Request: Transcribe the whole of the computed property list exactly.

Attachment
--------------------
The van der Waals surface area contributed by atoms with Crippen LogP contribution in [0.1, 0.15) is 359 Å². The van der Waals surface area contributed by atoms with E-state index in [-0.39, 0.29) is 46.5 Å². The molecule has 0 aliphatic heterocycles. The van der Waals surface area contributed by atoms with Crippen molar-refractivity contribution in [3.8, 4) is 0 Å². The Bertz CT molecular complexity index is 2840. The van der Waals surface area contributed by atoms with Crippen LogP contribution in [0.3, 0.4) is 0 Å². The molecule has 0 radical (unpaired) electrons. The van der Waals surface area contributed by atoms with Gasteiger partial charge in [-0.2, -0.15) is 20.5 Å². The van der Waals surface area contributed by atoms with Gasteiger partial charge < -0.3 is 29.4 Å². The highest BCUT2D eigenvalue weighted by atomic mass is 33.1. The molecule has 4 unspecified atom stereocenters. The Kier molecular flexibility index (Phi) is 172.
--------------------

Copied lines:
The van der Waals surface area contributed by atoms with Crippen LogP contribution in [0.1, 0.15) is 359 Å². The van der Waals surface area contributed by atoms with E-state index in [-0.39, 0.29) is 46.5 Å². The molecule has 0 aliphatic heterocycles. The van der Waals surface area contributed by atoms with Crippen molar-refractivity contribution in [3.8, 4) is 0 Å². The Bertz CT molecular complexity index is 2840. The van der Waals surface area contributed by atoms with Crippen LogP contribution in [0.3, 0.4) is 0 Å². The molecule has 0 radical (unpaired) electrons. The van der Waals surface area contributed by atoms with Gasteiger partial charge in [-0.2, -0.15) is 20.5 Å². The van der Waals surface area contributed by atoms with Gasteiger partial charge < -0.3 is 29.4 Å². The highest BCUT2D eigenvalue weighted by atomic mass is 33.1. The molecule has 4 unspecified atom stereocenters. The Kier molecular flexibility index (Phi) is 172.